HOUSTON – With an afternoon to kill recently wife Ellie and I were torn between two local choices: Should we visit the Van Gogh exhibit at the museum? Or the San Jacinto Battlefield?
You may be aware the battlefield is where an outnumbered but enraged group of Texans led by Sam Houston crushed a regiment of Mexican regulars commanded by Mexican President and dictator Antonio Lopez de Santa Anna. The battle put Texas on the road to becoming an independent nation.
Ellie and I opted for the latter, and from talking with life-long Texans I gather details of the battle are not well known to many and the site not often visited. Maybe that’s because the location is not exactly convenient. The 1,200-acre, slightly overgrown state park is on the ship channel, down a row of refineries, about 22 miles southeast of Houston.
And while the Texas victory is a source of pride for many, what happened in the hour following the 18-minute battle should not be.
To understand what happened, consider how the Texan and Mexican forces came to face each other and why the Texas volunteers were so steamed. The short version is that people in Texas, American and Mexican alike, were chafing under diktat rule from Mexico City.
Santa Anna had suspended the Mexican constitution of 1824, modeled after the U.S. document, declared a hard line against all dissident Texas residents, and marched north to personally eliminate troublemakers. Operating under a decree that rebel Texans were “pirates,” he literally killed or ordered executed every one he could find.
Everybody knows the story of the Alamo, but the second major battle in the fight for Texas independence occurred three weeks later near Goliad, about 90 miles east of the Alamo. There, more than 400 Texans were executed after surrendering under a reported promise they would be treated well and repatriated to the United States.
Santa Anna overrode his officer’s pleadings to spare their lives and when the executions were over, he took part of his army and set out to finish off the rest of the rebels. While he struck out after Houston and the main force of the Army of Texas, he ordered one command to mop up along the coast while sending others north of his line of march.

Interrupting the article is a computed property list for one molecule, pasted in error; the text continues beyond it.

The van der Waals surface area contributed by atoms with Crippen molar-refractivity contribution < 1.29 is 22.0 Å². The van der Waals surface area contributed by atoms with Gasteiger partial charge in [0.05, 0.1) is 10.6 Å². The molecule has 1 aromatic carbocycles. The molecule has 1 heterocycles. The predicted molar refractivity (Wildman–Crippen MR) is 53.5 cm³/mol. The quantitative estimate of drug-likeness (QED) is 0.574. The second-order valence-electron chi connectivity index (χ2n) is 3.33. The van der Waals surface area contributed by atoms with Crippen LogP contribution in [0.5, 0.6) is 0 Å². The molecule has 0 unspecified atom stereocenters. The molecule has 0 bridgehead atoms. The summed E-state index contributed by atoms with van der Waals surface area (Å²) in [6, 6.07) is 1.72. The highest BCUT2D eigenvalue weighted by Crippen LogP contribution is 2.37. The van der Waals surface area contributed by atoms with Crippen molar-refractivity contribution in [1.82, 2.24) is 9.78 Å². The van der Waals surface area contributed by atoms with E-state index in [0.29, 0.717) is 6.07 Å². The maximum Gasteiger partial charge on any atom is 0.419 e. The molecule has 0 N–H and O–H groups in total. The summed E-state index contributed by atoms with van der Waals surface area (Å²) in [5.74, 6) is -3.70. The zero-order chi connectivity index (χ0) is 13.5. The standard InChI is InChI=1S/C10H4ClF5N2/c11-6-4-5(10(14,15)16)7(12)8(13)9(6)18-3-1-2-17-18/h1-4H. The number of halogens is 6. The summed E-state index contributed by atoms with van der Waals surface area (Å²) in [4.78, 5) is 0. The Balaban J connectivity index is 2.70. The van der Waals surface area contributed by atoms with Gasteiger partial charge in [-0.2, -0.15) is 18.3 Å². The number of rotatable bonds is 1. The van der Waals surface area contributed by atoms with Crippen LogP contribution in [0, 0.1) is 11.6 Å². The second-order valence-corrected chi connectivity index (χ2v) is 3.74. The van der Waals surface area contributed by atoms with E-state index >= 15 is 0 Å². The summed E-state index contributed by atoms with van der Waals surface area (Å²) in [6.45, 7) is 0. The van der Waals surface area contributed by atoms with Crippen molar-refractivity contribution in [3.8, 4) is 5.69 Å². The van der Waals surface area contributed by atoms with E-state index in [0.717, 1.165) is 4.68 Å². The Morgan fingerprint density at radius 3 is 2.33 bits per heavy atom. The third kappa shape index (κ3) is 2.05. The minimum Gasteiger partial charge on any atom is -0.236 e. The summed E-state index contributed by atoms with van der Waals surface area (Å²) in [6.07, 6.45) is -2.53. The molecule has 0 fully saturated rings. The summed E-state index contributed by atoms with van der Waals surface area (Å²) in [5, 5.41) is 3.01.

Much to the dismay of Houston’s officers, spoiling for a fight after the Alamo and Goliad, the Texas commander refused to engage and insisted on falling back to the east again and again. Grumbling about the continued retreats got so bad that at one point Houston threatened to shoot complainers. Bolstered by word of Santa Anna’s executions of prisoners, Houston had no trouble recruiting volunteer fighters, including Mexican residents of Texas, along his lines of retreat. Tired Mexican regulars marched trying to find Houston while stretching their supply lines ever thinner.
Eventually, the two armies came close together in a marshy area between Buffalo Bayou (now the ship channel) and the San Jacinto River. Against advice from his own officers, Santa Anna ordered his 1,200 men to pitch camp in a low lying grassy area behind a ridge and with their backs to the river.
The Mexican soldiers, some of whom were dog tired and hungry from a forced 24-hour march, believed they greatly outnumbered the Texans, by then numbering about 900. Houston, meanwhile, camped his men in a wooded area that partially obscured their numbers less than a mile from the Mexican camp. The Mexican troops set up a primitive barricade but did little else to prepare for battle. They never posted a guard and settled down for a nap, thinking they would finish off the rebels once rested.
Historians also say the Mexican troops were dispirited, undersupplied and not used to operating in a humid coastal swamp so far from home. Too, some accounts say his own officers were ashamed and discouraged at Santa Anna’s treatment of prisoners.